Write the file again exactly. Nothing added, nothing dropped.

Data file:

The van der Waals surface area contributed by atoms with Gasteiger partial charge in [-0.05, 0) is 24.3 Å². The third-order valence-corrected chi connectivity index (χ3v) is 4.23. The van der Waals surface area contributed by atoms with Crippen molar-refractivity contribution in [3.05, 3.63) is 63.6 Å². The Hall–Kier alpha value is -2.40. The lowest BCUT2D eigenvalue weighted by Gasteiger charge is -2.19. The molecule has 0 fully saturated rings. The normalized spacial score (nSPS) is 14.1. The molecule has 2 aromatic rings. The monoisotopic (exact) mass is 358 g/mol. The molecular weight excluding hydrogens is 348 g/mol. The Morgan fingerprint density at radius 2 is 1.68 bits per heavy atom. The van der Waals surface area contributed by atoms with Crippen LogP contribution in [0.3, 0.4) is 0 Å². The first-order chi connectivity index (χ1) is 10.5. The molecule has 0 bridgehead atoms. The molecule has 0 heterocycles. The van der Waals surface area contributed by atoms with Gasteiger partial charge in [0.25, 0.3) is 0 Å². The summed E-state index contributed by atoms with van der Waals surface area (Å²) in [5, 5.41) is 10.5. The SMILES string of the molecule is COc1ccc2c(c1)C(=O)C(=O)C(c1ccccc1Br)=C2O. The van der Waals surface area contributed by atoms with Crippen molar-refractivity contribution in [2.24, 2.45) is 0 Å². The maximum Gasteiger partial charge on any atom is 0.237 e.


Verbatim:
The van der Waals surface area contributed by atoms with Gasteiger partial charge in [-0.05, 0) is 24.3 Å². The third-order valence-corrected chi connectivity index (χ3v) is 4.23. The van der Waals surface area contributed by atoms with Crippen molar-refractivity contribution in [3.05, 3.63) is 63.6 Å². The Hall–Kier alpha value is -2.40. The lowest BCUT2D eigenvalue weighted by Gasteiger charge is -2.19. The molecule has 0 fully saturated rings. The normalized spacial score (nSPS) is 14.1. The molecule has 2 aromatic rings. The monoisotopic (exact) mass is 358 g/mol. The molecular weight excluding hydrogens is 348 g/mol. The Morgan fingerprint density at radius 2 is 1.68 bits per heavy atom. The van der Waals surface area contributed by atoms with Crippen LogP contribution in [0.3, 0.4) is 0 Å². The first-order chi connectivity index (χ1) is 10.5. The molecule has 0 bridgehead atoms. The molecule has 0 heterocycles. The van der Waals surface area contributed by atoms with Gasteiger partial charge in [0.25, 0.3) is 0 Å². The summed E-state index contributed by atoms with van der Waals surface area (Å²) in [5, 5.41) is 10.5. The SMILES string of the molecule is COc1ccc2c(c1)C(=O)C(=O)C(c1ccccc1Br)=C2O. The van der Waals surface area contributed by atoms with Crippen molar-refractivity contribution in [2.24, 2.45) is 0 Å². The maximum Gasteiger partial charge on any atom is 0.237 e.